An important act of partial whitewashing of antisemitism by Labour was its investigation of the issue in 2016 ordered by Corbyn. The investigator, Shami Chakrabarti, started her muddled report by writing that the party was not overrun by antisemitism or other forms of racism. This was a dilution tactic. Nobody had charged that there was racism in the party beyond antisemitism. Chakrabarti only acknowledged an “occasionally toxic atmosphere.”

Several prominent Labour personalities have consistently denied or belittled the importance of antisemitism in the party. One is Len McCluskey, the head of the UK’s largest trade union Unite. This organization is also the main financier of the party. Another is long-term Labour MP Diane Abbott. A special place among the whitewashers is set aside for MP Chris Williamson, who took it upon himself to defend the Jewdas “sewage statement” about Israel. Lately, radical filmmaker Ken Loach has suggested that Labour MPs who joined a recent demonstration against antisemitism in the Labour party should be kicked out.

The arguments used to whitewash or deny antisemitism in the Labour Party are of varying nature. If one tactic does not seem to make an impact, the whitewashers shift to another. An ancient nonsensical rehashing of one popular defense can be summarized as “we are antiracists, thus we cannot be antisemites.” In the same category is the claim that the perpetrators of antisemitism are victims of smears by those who expose them. Another common defense is that the antisemitism accusations are a plot by the party’s anti-Corbyn moderates to sully his image. That is irrelevant. Whatever motivates those who expose antisemitism in Labour, it doesn’t change the hateful facts.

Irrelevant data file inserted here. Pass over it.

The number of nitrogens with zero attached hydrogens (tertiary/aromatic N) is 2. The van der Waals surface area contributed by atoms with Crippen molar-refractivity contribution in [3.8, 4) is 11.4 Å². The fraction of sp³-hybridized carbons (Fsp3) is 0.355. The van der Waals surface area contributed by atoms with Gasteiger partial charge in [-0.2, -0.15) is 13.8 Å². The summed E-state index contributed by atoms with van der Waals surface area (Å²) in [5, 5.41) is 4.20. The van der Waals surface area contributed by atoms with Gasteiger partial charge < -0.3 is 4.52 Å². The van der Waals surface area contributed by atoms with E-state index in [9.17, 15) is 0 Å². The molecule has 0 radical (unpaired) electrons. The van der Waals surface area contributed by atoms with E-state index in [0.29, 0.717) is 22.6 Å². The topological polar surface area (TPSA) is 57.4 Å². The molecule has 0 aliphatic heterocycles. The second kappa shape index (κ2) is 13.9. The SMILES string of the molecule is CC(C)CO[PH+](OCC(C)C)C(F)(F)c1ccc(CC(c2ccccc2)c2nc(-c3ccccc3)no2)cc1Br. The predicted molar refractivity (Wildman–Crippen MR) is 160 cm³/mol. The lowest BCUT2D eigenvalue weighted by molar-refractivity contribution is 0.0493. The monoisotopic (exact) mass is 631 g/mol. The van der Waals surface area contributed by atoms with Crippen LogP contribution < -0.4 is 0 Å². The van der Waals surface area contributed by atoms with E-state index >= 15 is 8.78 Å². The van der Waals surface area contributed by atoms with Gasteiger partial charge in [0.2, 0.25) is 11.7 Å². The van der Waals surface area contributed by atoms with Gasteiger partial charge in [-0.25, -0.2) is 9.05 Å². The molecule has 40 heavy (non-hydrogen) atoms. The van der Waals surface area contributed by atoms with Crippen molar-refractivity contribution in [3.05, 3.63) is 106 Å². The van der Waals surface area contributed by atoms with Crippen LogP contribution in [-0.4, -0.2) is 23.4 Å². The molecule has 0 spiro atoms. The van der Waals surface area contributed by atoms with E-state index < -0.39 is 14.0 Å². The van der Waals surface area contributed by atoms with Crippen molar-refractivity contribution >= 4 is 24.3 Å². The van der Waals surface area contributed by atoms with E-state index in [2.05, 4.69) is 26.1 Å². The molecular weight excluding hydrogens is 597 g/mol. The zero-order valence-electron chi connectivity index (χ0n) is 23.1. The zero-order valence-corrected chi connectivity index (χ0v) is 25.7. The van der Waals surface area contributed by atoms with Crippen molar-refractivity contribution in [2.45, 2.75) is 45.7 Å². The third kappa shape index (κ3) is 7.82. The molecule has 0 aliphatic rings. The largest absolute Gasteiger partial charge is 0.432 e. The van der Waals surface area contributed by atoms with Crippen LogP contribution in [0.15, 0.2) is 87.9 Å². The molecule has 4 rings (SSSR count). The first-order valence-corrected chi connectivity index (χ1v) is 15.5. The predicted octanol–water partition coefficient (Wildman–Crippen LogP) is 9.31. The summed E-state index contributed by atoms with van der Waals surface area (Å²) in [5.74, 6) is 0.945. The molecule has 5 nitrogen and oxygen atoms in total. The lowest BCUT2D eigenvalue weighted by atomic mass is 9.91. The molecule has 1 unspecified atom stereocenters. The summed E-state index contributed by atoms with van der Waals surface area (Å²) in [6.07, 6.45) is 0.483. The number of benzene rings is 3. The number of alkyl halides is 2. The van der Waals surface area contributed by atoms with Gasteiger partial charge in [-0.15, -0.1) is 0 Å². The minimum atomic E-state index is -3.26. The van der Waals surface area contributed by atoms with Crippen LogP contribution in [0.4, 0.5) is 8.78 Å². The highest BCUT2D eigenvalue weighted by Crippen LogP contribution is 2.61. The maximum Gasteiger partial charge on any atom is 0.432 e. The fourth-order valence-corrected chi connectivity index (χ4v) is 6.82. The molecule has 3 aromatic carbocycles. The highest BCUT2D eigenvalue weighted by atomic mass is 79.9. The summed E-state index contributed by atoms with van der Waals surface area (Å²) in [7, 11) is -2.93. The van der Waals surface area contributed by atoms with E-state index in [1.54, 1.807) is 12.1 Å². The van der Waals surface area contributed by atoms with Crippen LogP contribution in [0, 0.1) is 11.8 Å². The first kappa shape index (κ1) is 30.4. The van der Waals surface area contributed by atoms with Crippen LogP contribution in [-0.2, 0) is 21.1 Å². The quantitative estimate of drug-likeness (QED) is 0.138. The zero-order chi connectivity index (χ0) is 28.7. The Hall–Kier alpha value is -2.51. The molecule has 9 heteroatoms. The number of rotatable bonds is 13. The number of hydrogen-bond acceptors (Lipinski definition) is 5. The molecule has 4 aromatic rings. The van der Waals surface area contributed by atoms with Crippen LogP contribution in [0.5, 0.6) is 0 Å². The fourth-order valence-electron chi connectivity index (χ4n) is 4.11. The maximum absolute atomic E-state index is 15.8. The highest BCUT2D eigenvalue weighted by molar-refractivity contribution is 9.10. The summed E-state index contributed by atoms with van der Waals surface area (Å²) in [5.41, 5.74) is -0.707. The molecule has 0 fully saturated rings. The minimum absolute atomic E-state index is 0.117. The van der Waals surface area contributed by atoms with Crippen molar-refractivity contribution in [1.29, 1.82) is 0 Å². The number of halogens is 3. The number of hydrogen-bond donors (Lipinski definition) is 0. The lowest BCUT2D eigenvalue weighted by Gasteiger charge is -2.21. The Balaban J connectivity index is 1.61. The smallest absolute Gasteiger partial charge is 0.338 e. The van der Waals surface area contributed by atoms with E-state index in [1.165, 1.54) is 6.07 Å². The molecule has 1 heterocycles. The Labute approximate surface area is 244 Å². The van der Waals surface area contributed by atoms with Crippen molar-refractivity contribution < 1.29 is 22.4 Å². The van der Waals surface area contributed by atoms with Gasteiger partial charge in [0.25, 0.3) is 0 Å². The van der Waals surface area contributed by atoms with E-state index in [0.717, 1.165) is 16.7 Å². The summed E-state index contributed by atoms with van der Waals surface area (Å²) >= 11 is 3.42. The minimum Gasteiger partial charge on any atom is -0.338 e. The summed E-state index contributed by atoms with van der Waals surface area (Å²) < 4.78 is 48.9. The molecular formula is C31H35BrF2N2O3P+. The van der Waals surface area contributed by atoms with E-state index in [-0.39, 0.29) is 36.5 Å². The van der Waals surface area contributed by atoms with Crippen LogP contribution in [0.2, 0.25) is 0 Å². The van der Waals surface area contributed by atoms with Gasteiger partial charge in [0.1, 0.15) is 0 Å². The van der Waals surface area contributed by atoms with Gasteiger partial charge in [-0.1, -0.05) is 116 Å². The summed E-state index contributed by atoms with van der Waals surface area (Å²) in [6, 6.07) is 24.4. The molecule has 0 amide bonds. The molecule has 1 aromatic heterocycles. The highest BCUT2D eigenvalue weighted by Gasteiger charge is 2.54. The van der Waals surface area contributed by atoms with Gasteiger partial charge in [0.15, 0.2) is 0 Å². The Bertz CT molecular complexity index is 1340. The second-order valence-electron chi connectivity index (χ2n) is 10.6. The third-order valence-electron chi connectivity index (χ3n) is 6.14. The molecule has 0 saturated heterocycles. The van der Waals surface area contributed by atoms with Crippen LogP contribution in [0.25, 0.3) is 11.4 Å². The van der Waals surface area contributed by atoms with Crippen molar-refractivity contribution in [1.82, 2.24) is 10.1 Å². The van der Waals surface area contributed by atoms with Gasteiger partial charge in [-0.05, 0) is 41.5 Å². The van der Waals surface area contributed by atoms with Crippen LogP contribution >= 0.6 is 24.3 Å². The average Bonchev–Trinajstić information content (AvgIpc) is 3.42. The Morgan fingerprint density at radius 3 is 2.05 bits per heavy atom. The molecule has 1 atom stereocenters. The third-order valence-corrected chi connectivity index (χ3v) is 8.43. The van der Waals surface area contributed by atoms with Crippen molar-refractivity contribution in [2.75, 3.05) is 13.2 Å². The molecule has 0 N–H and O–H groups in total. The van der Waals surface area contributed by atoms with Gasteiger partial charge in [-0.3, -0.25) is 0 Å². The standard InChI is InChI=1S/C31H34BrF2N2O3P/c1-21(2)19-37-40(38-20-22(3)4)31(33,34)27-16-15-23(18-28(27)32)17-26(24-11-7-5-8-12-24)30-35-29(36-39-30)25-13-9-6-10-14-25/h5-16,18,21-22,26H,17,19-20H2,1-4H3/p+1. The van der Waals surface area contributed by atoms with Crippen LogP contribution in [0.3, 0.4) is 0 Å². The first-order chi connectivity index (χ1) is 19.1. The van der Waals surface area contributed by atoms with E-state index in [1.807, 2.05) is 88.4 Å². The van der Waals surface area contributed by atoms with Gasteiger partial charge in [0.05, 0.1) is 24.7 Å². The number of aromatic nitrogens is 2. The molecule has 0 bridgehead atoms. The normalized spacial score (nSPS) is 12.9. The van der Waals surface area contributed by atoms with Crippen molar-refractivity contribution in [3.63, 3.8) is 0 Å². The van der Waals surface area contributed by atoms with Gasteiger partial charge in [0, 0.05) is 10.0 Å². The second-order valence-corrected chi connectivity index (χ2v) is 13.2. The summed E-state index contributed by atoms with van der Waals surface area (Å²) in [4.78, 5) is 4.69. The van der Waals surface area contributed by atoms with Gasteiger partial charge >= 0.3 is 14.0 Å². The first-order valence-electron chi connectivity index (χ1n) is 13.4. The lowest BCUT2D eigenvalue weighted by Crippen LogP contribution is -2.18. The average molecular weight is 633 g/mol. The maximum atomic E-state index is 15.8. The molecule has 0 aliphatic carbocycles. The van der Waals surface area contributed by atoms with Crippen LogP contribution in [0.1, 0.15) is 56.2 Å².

Another argument is that Labour’s antisemitism isn’t new. That is true. There were already extreme expressions of antisemitism by elected representatives under Corbyn’s Jewish predecessor Ed Milliband. This only proves that failing to address the problem at the time was a serious mistake. Yet another false argument is that antisemitism in Labour is limited to a few elected members of the party.

Thanks to Corbyn’s close relationship with antisemites and the desire of Labour members to defend both their leader and party, a spectrum has developed on how to whitewash what is pitch black. Exposing these tactics provides additional insights into how problematic the UK Labour Party has become. And this is even more important because Labour may win the next parliamentary elections.

Beyond that, the exposure of the whitewashing techniques helps to understand similar processes in other parts of the Western world where antisemitism flourishes.

Dr. Manfred Gerstenfeld is the emeritus chairman of the Jerusalem Center for Public Affairs think tank. The author was given the Lifetime Achievement Award by the Journal for the Study of Antisemitism, and the International Leadership Award by the Simon Wiesenthal Center. He has published more than 20 books.